HALF GALLERY





While interviewing Joe Bradley a few years ago he explained to me the origin of his modular paintings (a series that sometimes gets referred to as his "robots"). Initially, Joe had painted numerous rectangular monochromes the size of a human head, but the first few people he showed them to could not make this connection. Joe then started adding shoulders and torsos and limbs. While that's not what Joe ultimately has given half gallery for “Intimate Paintings” the anecdote does get one thinking about different forms of intimacy; be it scale or the body or a shared understanding. The piece Joe has included for this exhibition is a camouflage painting from 2004 on loan from the private collection of his friend and fellow artist Michael Williams. I like that it's a completely unexpected subject matter from Joe; and that the painting speaks to the intimacy of possession.

Does an artwork change, or at least the perception around it change, simply because of who owns the work? This question brings us to another cornerstone of our show, namely, the small Jackson Pollock drip painting which previously belonged to Mercedes Matter (a pal of Pollock's) and then later to Richard Prince (who created a show about Pollock at Guild Hall in East Hampton in 2011).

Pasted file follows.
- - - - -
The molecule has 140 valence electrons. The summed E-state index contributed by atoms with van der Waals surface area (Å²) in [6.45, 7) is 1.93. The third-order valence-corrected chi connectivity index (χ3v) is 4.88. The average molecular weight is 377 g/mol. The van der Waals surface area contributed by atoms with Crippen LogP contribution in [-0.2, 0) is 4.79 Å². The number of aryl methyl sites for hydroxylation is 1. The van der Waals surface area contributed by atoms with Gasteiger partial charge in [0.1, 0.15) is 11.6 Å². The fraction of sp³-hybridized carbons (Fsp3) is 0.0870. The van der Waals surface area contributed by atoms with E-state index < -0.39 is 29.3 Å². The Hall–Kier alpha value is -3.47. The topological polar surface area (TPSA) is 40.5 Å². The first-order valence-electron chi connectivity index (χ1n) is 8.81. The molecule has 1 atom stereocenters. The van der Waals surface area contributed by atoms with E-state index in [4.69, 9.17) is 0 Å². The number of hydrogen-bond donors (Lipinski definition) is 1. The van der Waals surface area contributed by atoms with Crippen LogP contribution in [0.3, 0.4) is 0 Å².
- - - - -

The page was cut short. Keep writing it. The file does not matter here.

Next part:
I'm not interested in teasing out every thread for the viewer, and yet a few more examples feel pertinent to point out here: a new Math Bass painting speaks to the intimacy of a coded language, the 2006 Dana Schutz painting of a peeping tom feels like a direct link to the voyeur and a classic Richard Pettibone reminds us of the intimacy -- and distancing - inherent to appropriation.


-Bill Powers

















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